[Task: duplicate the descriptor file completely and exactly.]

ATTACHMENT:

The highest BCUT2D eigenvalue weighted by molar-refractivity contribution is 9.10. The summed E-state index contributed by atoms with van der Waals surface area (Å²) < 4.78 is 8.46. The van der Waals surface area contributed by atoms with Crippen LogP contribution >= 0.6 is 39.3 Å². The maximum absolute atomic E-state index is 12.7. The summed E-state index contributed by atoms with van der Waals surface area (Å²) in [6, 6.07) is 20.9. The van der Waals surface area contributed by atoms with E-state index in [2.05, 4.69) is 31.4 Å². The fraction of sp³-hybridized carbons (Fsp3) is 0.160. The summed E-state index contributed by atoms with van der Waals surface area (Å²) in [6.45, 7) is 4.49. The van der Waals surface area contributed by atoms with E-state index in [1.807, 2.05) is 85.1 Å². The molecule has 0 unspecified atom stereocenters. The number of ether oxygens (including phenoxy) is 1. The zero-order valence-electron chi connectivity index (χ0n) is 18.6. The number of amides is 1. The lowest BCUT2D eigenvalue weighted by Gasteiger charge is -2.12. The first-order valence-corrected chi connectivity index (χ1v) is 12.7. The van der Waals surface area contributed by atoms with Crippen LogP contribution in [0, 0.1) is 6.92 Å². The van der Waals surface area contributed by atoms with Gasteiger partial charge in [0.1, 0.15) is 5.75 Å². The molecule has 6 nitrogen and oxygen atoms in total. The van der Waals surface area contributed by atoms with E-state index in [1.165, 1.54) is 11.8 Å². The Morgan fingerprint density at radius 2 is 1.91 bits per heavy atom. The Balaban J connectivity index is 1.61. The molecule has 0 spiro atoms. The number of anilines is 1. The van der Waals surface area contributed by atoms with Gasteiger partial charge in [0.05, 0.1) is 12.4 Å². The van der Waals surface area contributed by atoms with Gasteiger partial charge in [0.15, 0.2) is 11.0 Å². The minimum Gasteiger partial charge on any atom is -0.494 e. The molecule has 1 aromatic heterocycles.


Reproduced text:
The highest BCUT2D eigenvalue weighted by molar-refractivity contribution is 9.10. The summed E-state index contributed by atoms with van der Waals surface area (Å²) < 4.78 is 8.46. The van der Waals surface area contributed by atoms with Crippen LogP contribution >= 0.6 is 39.3 Å². The maximum absolute atomic E-state index is 12.7. The summed E-state index contributed by atoms with van der Waals surface area (Å²) in [6, 6.07) is 20.9. The van der Waals surface area contributed by atoms with E-state index in [2.05, 4.69) is 31.4 Å². The fraction of sp³-hybridized carbons (Fsp3) is 0.160. The summed E-state index contributed by atoms with van der Waals surface area (Å²) in [6.45, 7) is 4.49. The van der Waals surface area contributed by atoms with E-state index in [1.807, 2.05) is 85.1 Å². The molecule has 0 unspecified atom stereocenters. The number of ether oxygens (including phenoxy) is 1. The zero-order valence-electron chi connectivity index (χ0n) is 18.6. The number of amides is 1. The lowest BCUT2D eigenvalue weighted by Gasteiger charge is -2.12. The first-order valence-corrected chi connectivity index (χ1v) is 12.7. The van der Waals surface area contributed by atoms with Crippen LogP contribution in [0, 0.1) is 6.92 Å². The van der Waals surface area contributed by atoms with Gasteiger partial charge in [0.1, 0.15) is 5.75 Å². The molecule has 6 nitrogen and oxygen atoms in total. The van der Waals surface area contributed by atoms with E-state index in [1.165, 1.54) is 11.8 Å². The Morgan fingerprint density at radius 2 is 1.91 bits per heavy atom. The Balaban J connectivity index is 1.61. The molecule has 0 spiro atoms. The number of anilines is 1. The van der Waals surface area contributed by atoms with Gasteiger partial charge in [0.05, 0.1) is 12.4 Å². The van der Waals surface area contributed by atoms with Gasteiger partial charge in [0.15, 0.2) is 11.0 Å². The minimum Gasteiger partial charge on any atom is -0.494 e. The molecule has 1 aromatic heterocycles.